LA Walmart Chinatown: Councilman Ed Reyes Proposes Ban On Chain Retail Stores
One month after Walmart announced that it would bring a store to Chinatown in downtown Los Angeles, one City Council member has stepped in to stop it.
City Councilman Ed Reyes has introduced a motion to ban chain retail stores from setting up shop in Chinatown. The motion, which the council will vote on Friday, creates a temporary ordinance to bar the city from granting building permits to “formula retail” stores. A business qualifies as formula retail if it maintains two or more of the following standardized characteristics: merchandise, façade, décor and color scheme, uniform apparel, signage or trademark.
The motion can be seen below.
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Reyes, who represents the historic neighborhood, says the measure, which Councilman Eric Garcetti has joined, is not meant to specifically target the proposed Chinatown Walmart Neighborhood Mart, which would be one fifth the size of its superstores, the Los Angeles Times reports.
Instead, he writes in the motion, “there is a need to protect Chinatown’s historically significant resources. Without the appropriate land use regulatory controls in place, there could be a decrease in the diversity of merchandise available to residents, visitors, and tourists.”
However, the measure is a controversial one. Opponents say the proposal will prevent nearly all chain stores, including Trader Joe’s, Starbucks, Fresh and Easy, banks and restaurants, from coming into the area.
Nicki Ung, executive director of the Chinese Chamber of Commerce of Los Angeles, said, “I think it’s pretty clear that it’s targeting Walmart, but it would also affect any other chain store that wants to come into the area. This would eventually hinder the growth in our community,” LA Downtown News reports.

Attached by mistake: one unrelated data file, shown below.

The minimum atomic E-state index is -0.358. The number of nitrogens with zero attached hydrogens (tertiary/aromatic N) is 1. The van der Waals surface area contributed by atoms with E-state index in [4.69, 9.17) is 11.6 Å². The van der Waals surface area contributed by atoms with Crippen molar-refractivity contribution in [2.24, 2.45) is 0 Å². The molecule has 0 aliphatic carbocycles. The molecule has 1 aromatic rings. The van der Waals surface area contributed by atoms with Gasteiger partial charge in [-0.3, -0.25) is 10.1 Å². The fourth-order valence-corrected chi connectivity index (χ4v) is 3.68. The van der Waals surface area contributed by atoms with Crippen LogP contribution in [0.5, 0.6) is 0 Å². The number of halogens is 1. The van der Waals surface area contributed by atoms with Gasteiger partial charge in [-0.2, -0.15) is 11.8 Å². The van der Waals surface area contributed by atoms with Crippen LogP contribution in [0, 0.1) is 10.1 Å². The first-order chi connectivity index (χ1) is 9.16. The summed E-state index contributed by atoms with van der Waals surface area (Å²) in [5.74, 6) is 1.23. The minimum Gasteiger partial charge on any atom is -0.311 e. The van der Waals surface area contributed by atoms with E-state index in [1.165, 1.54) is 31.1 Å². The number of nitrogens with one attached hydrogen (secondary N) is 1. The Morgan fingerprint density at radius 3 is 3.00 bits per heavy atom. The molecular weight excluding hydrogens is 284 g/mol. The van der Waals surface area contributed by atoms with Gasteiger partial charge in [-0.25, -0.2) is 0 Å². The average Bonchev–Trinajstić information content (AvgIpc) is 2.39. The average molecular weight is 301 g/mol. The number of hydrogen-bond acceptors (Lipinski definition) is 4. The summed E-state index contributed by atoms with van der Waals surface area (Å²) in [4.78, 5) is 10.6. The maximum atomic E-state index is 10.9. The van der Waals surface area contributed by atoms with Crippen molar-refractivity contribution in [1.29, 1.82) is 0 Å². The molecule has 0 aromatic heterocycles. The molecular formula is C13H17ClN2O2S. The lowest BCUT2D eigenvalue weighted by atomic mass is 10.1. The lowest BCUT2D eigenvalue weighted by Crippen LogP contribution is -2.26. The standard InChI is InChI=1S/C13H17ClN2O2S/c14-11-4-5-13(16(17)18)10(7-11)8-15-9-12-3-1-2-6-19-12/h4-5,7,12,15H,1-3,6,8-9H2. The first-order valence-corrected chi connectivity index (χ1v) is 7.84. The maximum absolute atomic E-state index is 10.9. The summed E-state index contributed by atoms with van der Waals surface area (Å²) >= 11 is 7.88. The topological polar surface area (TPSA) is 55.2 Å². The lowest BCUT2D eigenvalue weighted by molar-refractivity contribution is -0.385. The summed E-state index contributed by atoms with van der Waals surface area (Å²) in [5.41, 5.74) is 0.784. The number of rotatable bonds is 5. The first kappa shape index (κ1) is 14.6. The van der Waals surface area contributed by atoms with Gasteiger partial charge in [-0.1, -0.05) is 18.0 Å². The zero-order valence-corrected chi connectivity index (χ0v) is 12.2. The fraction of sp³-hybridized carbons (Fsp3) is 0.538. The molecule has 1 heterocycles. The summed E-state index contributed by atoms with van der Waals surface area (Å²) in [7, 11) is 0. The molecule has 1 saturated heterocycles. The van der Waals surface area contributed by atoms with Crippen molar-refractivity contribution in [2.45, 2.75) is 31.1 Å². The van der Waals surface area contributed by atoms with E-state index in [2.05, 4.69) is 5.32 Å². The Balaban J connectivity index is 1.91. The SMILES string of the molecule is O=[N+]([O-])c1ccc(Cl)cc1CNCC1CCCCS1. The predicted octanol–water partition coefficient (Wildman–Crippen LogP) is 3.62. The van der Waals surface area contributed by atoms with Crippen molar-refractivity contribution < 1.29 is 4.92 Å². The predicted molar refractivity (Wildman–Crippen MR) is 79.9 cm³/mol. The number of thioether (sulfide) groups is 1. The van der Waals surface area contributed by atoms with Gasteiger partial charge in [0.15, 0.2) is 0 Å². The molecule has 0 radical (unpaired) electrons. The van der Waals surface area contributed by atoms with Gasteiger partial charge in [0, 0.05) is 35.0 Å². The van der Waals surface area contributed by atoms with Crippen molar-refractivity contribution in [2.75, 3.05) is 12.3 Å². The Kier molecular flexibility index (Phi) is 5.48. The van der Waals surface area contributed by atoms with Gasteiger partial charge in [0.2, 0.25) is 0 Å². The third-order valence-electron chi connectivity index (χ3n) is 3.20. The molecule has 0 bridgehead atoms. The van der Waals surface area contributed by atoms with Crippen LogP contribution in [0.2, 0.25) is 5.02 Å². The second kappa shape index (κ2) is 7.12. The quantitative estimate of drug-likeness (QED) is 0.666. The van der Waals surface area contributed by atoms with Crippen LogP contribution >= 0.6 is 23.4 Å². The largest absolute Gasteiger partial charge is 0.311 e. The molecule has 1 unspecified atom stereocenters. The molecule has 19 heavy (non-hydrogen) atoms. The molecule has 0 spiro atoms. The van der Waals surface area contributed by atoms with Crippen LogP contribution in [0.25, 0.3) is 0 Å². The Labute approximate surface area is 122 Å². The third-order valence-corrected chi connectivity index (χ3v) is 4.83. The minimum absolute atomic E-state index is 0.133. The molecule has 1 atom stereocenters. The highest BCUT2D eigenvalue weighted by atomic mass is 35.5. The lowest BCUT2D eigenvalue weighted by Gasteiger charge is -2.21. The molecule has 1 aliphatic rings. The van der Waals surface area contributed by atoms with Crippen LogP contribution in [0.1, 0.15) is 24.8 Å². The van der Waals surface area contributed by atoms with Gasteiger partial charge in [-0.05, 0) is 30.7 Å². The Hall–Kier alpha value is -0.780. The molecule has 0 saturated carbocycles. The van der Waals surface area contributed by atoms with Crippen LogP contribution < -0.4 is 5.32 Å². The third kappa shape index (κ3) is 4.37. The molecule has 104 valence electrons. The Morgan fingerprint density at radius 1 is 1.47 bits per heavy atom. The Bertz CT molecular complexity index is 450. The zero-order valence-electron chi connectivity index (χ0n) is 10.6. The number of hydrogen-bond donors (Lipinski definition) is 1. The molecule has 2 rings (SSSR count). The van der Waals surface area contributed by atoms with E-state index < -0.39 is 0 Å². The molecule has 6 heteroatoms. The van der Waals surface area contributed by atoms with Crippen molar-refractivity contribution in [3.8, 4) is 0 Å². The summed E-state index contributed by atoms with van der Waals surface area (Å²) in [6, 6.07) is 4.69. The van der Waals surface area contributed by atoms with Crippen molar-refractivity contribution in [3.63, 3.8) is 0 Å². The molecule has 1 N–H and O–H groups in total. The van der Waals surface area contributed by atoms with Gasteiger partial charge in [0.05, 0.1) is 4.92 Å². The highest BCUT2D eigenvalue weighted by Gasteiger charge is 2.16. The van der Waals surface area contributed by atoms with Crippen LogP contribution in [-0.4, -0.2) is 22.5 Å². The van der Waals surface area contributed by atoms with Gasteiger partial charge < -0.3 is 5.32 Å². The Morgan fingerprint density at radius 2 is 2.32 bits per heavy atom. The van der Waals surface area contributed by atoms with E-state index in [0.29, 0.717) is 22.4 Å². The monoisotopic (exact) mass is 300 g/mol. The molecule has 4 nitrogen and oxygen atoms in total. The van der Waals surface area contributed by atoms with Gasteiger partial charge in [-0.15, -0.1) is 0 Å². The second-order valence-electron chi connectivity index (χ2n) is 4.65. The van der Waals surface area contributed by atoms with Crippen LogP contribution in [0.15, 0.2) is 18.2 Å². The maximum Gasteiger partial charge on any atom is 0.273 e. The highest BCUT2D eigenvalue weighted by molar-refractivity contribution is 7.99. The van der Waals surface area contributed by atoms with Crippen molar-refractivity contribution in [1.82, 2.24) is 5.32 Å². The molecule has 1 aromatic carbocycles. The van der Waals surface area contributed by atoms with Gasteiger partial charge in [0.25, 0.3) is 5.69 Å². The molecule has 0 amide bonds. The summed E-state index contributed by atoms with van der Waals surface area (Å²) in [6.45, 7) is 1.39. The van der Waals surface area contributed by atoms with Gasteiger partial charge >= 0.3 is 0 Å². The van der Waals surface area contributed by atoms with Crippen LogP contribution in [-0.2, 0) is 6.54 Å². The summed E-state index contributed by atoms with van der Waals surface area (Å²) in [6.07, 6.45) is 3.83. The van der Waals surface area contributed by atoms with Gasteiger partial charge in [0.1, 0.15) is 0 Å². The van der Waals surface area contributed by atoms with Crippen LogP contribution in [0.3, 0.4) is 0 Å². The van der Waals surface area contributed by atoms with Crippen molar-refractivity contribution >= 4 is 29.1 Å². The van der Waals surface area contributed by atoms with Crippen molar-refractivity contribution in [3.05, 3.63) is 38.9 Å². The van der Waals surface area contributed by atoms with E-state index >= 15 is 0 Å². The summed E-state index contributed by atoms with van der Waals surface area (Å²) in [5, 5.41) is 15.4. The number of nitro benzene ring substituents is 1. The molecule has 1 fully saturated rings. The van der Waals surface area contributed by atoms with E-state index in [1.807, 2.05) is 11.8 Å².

In response, Reyes has said that the ordinance is in the early stage and will be adjusted to prevent unintended consequences.
Regarding Reyes’s motion, Walmart spokesman Steven Restivo told HuffPost, “Given the widespread support from the Chinatown community for new grocery stores, it’s clear that this action has nothing to do with the needs of the district and everything to do with serving outside special interests.” Asked about Walmart’s next steps, Restivo responded, “We will continue to engage with the surrounding community as we build even more support for our store and the jobs, economic development opportunities and more affordable grocery options it will deliver.”
One of the most vocal opponents of the Chinatown Walmart has been labor-oriented organization Los Angeles Alliance For A New Economy (LAANE). LAANE deputy director James Elmendorf (see ATVN video above) told HuffPost that the group fully supports Reyes’s motion and hopes it will give the city time to develop a permanent policy that would require chain stores to go through an approval process to determine their impact on the neighborhood.
Asked about LAANE’s involvement in the council measure, Elemendorf said, “Along with several organizations, residents and small businesses in Chinatown, we have advocated for the approach the council member is taking.”
Business groups including the Los Angeles Area Chamber of Commerce and Chinatown Business Improvement District have come out against Reyes’s proposal and are planning a press conference Thursday to express support for the Walmart, the LA Business Journal reports.
Meanwhile, LAANE, Congresswoman Judy Chu, Assemblyman Mike Eng and Chinatown business owners will stage a press conference on City Hall steps Friday at 10am to encourage City Council to vote for Reyes’s measure.
Although the ban would have applied to the recently announced Walmart Neighborhood Mart coming to Chinatown, the vote occurred after a representative from the city’s building and safety department told the council that Walmart had obtained the building permits it needed to begin construction.
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